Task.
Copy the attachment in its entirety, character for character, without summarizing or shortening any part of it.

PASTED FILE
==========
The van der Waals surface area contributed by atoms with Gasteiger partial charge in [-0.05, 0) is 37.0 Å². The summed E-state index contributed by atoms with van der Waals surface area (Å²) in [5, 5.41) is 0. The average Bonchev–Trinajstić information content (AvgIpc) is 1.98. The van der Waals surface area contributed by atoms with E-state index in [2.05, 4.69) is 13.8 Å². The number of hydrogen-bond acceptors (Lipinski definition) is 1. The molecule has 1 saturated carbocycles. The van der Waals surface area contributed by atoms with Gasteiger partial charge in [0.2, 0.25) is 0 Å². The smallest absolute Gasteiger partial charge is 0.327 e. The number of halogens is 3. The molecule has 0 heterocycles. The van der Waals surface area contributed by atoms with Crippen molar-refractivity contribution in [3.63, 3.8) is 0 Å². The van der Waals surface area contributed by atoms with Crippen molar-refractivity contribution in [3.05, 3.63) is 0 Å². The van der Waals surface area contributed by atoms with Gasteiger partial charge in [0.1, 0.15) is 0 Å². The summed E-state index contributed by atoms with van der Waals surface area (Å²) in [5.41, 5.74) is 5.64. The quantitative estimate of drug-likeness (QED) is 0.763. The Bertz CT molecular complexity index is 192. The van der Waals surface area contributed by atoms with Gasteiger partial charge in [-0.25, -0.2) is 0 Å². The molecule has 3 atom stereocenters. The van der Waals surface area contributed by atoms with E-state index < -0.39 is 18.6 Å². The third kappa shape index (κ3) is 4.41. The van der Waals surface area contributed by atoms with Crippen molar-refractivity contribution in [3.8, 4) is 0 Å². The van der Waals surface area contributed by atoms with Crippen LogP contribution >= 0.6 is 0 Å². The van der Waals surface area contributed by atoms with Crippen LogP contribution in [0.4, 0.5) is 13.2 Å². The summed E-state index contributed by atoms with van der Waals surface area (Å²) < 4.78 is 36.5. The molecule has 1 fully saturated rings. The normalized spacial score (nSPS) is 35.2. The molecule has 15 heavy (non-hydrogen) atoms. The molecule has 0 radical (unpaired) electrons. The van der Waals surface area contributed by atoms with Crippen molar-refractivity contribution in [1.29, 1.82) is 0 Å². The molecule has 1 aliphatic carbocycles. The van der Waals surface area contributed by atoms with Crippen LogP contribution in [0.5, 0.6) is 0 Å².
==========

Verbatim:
The van der Waals surface area contributed by atoms with Gasteiger partial charge in [-0.05, 0) is 37.0 Å². The summed E-state index contributed by atoms with van der Waals surface area (Å²) in [5, 5.41) is 0. The average Bonchev–Trinajstić information content (AvgIpc) is 1.98. The van der Waals surface area contributed by atoms with E-state index in [2.05, 4.69) is 13.8 Å². The number of hydrogen-bond acceptors (Lipinski definition) is 1. The molecule has 1 saturated carbocycles. The van der Waals surface area contributed by atoms with Gasteiger partial charge in [0.2, 0.25) is 0 Å². The smallest absolute Gasteiger partial charge is 0.327 e. The number of halogens is 3. The molecule has 0 heterocycles. The van der Waals surface area contributed by atoms with Crippen molar-refractivity contribution in [3.63, 3.8) is 0 Å². The van der Waals surface area contributed by atoms with Crippen molar-refractivity contribution in [3.05, 3.63) is 0 Å². The van der Waals surface area contributed by atoms with Gasteiger partial charge in [0.1, 0.15) is 0 Å². The summed E-state index contributed by atoms with van der Waals surface area (Å²) in [5.41, 5.74) is 5.64. The quantitative estimate of drug-likeness (QED) is 0.763. The Bertz CT molecular complexity index is 192. The van der Waals surface area contributed by atoms with Gasteiger partial charge in [-0.25, -0.2) is 0 Å². The molecule has 3 atom stereocenters. The van der Waals surface area contributed by atoms with E-state index < -0.39 is 18.6 Å². The third kappa shape index (κ3) is 4.41. The van der Waals surface area contributed by atoms with Crippen molar-refractivity contribution in [3.8, 4) is 0 Å². The van der Waals surface area contributed by atoms with Crippen LogP contribution >= 0.6 is 0 Å². The van der Waals surface area contributed by atoms with Crippen LogP contribution in [0.4, 0.5) is 13.2 Å². The summed E-state index contributed by atoms with van der Waals surface area (Å²) < 4.78 is 36.5. The molecule has 1 fully saturated rings. The normalized spacial score (nSPS) is 35.2. The molecule has 15 heavy (non-hydrogen) atoms. The molecule has 0 radical (unpaired) electrons. The van der Waals surface area contributed by atoms with Crippen molar-refractivity contribution in [1.29, 1.82) is 0 Å². The molecule has 1 aliphatic carbocycles. The van der Waals surface area contributed by atoms with Crippen LogP contribution in [0.5, 0.6) is 0 Å².